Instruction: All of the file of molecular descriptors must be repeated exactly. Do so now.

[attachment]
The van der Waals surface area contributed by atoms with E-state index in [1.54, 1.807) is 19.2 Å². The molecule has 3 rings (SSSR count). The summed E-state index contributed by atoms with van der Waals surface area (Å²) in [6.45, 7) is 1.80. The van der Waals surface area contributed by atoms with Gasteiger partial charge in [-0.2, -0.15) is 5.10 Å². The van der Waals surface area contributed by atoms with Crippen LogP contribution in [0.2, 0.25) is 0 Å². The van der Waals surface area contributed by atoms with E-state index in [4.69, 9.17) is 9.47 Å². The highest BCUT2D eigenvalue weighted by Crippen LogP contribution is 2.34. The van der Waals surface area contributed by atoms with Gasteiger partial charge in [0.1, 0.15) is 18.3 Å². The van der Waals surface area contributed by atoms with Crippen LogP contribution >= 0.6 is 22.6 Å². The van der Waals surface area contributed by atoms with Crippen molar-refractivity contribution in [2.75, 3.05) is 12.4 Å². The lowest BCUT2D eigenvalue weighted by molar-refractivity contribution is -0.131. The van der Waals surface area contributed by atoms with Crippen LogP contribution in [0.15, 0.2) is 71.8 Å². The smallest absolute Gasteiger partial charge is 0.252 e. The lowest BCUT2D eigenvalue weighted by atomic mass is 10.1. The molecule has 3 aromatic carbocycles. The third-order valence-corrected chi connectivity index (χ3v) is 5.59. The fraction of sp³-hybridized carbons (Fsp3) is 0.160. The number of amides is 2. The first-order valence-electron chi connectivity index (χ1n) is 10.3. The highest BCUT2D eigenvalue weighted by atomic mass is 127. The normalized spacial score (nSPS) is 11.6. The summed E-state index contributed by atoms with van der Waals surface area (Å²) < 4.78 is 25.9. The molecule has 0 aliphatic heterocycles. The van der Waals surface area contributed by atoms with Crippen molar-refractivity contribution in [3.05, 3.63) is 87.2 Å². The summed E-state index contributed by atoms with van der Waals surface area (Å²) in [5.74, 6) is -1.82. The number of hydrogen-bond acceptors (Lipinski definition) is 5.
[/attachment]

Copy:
The van der Waals surface area contributed by atoms with E-state index in [1.54, 1.807) is 19.2 Å². The molecule has 3 rings (SSSR count). The summed E-state index contributed by atoms with van der Waals surface area (Å²) in [6.45, 7) is 1.80. The van der Waals surface area contributed by atoms with Gasteiger partial charge in [-0.2, -0.15) is 5.10 Å². The van der Waals surface area contributed by atoms with Crippen LogP contribution in [0.2, 0.25) is 0 Å². The van der Waals surface area contributed by atoms with E-state index in [4.69, 9.17) is 9.47 Å². The highest BCUT2D eigenvalue weighted by Crippen LogP contribution is 2.34. The van der Waals surface area contributed by atoms with Gasteiger partial charge in [0.1, 0.15) is 18.3 Å². The van der Waals surface area contributed by atoms with Crippen LogP contribution >= 0.6 is 22.6 Å². The van der Waals surface area contributed by atoms with Crippen molar-refractivity contribution in [2.75, 3.05) is 12.4 Å². The lowest BCUT2D eigenvalue weighted by molar-refractivity contribution is -0.131. The van der Waals surface area contributed by atoms with Crippen LogP contribution in [0.15, 0.2) is 71.8 Å². The smallest absolute Gasteiger partial charge is 0.252 e. The lowest BCUT2D eigenvalue weighted by atomic mass is 10.1. The molecule has 3 aromatic carbocycles. The third-order valence-corrected chi connectivity index (χ3v) is 5.59. The fraction of sp³-hybridized carbons (Fsp3) is 0.160. The number of amides is 2. The first-order valence-electron chi connectivity index (χ1n) is 10.3. The highest BCUT2D eigenvalue weighted by atomic mass is 127. The normalized spacial score (nSPS) is 11.6. The summed E-state index contributed by atoms with van der Waals surface area (Å²) < 4.78 is 25.9. The molecule has 0 aliphatic heterocycles. The van der Waals surface area contributed by atoms with Crippen molar-refractivity contribution in [3.05, 3.63) is 87.2 Å². The summed E-state index contributed by atoms with van der Waals surface area (Å²) in [5.74, 6) is -1.82. The number of hydrogen-bond acceptors (Lipinski definition) is 5.